On Rainbow Day, students are asked to use fruits and vegetables from the salad bar to create a “rainbow” of at least three colors on their tray. Once they have finished eating their creations, they’ll receive a sticker or other small reward.
We recommend obtaining financial sponsorship so that a free salad can be offered to every student. This is a foundation exercise that will produce long-term impact. Possible sponsors could include local businesses and existing vendors, or you could even pursue a grant, such as the CAF’s Project Produce grant, for the event.
- Nutrition: Introduces the concept of “eating the rainbow.” The simple practice of selecting different colors of fruits and vegetables for their plates enriches the students’ nutrition in a fun and accessible way. The event also helps students gain the confidence to seek out and try new foods. It also teaches them to “take what you can eat, and eat what you take” which is not only a good habit it will also help reduce cafeteria waste.
- Etiquette: Teaches students how to use a salad bar, including utensil use and management of the tray and serving boat or plate, and raises their awareness of the possibility of spills and cross-contamination.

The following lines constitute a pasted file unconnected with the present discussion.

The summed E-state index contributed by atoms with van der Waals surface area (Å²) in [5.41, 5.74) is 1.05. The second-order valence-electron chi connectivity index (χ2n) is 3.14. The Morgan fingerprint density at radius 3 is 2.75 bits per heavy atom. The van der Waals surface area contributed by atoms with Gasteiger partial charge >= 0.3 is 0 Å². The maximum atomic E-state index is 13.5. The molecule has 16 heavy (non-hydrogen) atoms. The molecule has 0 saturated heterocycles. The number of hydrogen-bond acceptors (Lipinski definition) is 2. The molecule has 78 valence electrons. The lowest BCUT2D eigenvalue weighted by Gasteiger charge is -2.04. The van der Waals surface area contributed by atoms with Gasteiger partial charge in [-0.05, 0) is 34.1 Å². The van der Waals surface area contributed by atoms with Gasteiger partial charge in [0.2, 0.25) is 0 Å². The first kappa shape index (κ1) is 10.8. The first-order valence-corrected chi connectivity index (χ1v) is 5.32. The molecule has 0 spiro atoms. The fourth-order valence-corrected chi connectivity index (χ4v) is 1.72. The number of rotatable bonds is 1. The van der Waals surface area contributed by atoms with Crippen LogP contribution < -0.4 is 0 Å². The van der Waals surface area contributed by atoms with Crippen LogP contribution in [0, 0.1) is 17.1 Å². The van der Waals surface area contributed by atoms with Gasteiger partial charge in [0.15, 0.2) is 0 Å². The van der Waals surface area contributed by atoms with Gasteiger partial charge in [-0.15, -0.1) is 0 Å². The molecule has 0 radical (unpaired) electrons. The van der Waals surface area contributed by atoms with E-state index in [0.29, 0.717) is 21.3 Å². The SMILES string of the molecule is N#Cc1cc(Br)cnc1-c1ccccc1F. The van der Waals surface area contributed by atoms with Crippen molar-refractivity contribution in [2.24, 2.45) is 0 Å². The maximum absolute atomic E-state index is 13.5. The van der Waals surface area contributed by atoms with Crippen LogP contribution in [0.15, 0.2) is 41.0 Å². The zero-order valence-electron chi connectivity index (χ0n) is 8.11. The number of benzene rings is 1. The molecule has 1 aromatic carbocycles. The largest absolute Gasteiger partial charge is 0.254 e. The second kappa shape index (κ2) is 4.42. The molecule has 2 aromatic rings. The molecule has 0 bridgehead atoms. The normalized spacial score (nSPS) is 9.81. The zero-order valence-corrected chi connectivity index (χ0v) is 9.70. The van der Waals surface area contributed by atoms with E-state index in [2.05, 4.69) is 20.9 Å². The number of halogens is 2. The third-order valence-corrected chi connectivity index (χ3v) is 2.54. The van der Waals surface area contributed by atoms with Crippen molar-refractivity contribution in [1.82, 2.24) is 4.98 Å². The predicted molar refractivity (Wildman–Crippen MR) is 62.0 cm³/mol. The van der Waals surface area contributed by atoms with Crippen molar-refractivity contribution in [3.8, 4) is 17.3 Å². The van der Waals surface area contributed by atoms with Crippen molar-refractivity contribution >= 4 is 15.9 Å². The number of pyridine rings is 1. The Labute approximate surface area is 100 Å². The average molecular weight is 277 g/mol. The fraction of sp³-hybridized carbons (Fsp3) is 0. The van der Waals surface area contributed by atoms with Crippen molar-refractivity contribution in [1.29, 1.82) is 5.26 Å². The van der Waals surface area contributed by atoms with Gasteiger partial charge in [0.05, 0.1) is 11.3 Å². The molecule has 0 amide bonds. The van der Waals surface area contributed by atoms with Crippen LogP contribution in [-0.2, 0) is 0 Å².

- Participation: When marketed in advance, a Rainbow Day event will increase meal participation.
- School and Parent Engagement: This activity is designed to bring food services, school administrators, teachers, and parents together in the dining room to participate in an activity that not only has a direct impact on children’s health, but also showcases food services.
- Teacher Engagement: A Rainbow Day can be an opportunity for a food service focused event to link with classroom education. We’ve seen all kinds of examples, including musical compositions created or performed to accompany the event, language-arts projects like rainbow poetry, classes of students dressed in rainbow colors and costumes and artwork connecting fruits and vegetables to the rainbow theme.
- Administrative and Parent Volunteer Engagement: Food services staff members may be the unsung heroes of your school. Creating a Rainbow Day gives administrators and parent volunteers a chance to work together with food services staff. It also involves them in an educational activity in the cafeteria, a location rarely identified as a learning environment.
- Community Sponsorship: This activity creates the opportunity for community sponsorship, which will allow the entire student population to participate, no matter whether they are participating in the reimbursable meal program or bringing lunch from home. Sponsorship can cover the additional costs of providing a free side salad to every child. Making the event inclusive increases the potential long-term impact of a Rainbow Day through encouraging future reimbursable meal participation from children who routinely pack a lunch from home.
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